Now is the time for the New Hampshire House to pass a casino bill; Senate Bill 366 deserves its support. Casino opponents make a lot of excuses, but I've spent more than 20 years getting a bird's eye view of our government here in New Hampshire. Here's a small glimpse into what we've got to show for ourselves as a state when it comes to managing our finances:
• Twenty-eight years ago we were sued for failing to provide appropriate services to educationally handicapped youth in our state safety net. This year we will again place some of these children at risk with more budget cuts.
• The health, safety and well-being of our most vulnerable children — those abused and neglected — was another thing we failed to protect, which is why we were sued 23 years ago. Eleven years later we faced federal courts again because we were still failing our children.
• We have faced lawsuits for more than 30 years because we do not adequately fund public education. Claremont I and II have now spanned two generations and the problem still isn't fixed.
• Ten years ago we reneged on rates paid to residential providers serving youth in the care of the state. We left some providers going to food pantries by our action.
• A quarter century ago we reformed our mental health system and were commended for it; within 10 years we failed them again. We violated federal law and cleaned up our act. We were sued again and recently settled for $30 million.
• Failing thousands of female prisoners for more than three decades on their road to rehabilitation and reform, we've faced two class action lawsuits three decades apart.
• Five years ago more than 200 doctors and other health care entities sued the Legislature for illegally taking $110 million from the medical liability insurance fund.
• New Hampshire hospitals sued us for taking over $100 million in Medicaid money to balance the budget.
• In the 1970s-1990s state employees were promised free health care in retirement until they died; five years ago we reneged on that promise, leaving thousands of former workers without adequate funds for health care. We remain more than $2 billion in debt to them for even just the partial payment of their health insurance we still offer.
• Thanks to 20-plus years of budget gimmicks, we are similarly in debt to active and retired public workers for insufficiently contributing to the pensions we promised them. In the past five years, 70,000 public workers and retirees sued us multiple times. More than $200 million in pension benefit changes are at stake.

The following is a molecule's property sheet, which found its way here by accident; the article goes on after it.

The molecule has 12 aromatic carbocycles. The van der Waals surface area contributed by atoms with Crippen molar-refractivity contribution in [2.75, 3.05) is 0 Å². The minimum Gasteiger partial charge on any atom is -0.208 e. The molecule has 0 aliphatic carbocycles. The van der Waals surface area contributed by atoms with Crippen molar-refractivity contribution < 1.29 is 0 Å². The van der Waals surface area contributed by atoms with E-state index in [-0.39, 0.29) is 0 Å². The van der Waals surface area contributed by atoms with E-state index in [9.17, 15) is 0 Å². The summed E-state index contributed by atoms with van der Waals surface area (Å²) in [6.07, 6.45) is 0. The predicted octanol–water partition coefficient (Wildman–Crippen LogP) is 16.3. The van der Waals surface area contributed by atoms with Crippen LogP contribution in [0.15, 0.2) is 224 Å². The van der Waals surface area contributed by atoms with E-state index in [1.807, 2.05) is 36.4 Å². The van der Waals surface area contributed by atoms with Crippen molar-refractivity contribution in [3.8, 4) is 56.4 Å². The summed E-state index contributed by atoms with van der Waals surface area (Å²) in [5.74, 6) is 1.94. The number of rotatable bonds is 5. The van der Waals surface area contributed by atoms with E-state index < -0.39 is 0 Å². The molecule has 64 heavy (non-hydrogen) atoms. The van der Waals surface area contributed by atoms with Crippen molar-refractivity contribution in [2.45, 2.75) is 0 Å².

• In the past six years we've taken out more than $125 million of budget cuts on less than 1 percent of the population by eliminating 17 percent (almost 2,000) of the good full-time jobs in state public service. Thirty years ago, we took such pride in these jobs that high school students took civil service aptitude tests.
This is just some of what's been happening as a result of New Hampshire's shameful budget shenanigans. Time and again the courts have proved New Hampshire doesn't have a spending problem (at least not over spending). New Hampshire has a revenue problem and it has grown significantly during the decades that we've been debating bringing casinos to the state. We have left thousands of people in harm's way for far too many years. Lives have been wrecked, roads to recovery and self sufficiency delayed for years, and we have eliminated the road of continued independence for hard-working people — all in these years of debate.
After more than 40 years of accounting gimmicks and fiscal risks to pass so-called balanced budgets and dozens of class action lawsuits, there is no excuse good enough to keep saying no to economic growth, new jobs and revenue.
We are tired of the fairy tale "we made some tough choices, but in the end we passed a responsible budget." We can't keep being the sacrificial lambs for legislative budget woes.
Say yes to casinos now. It may be a drop in the bucket to legislators or casino opponents who have the luxury of saying that, but to the rest of us it is an important step forward.
Diana Lacey is president of the State Employees Association/SEIU Local 1984.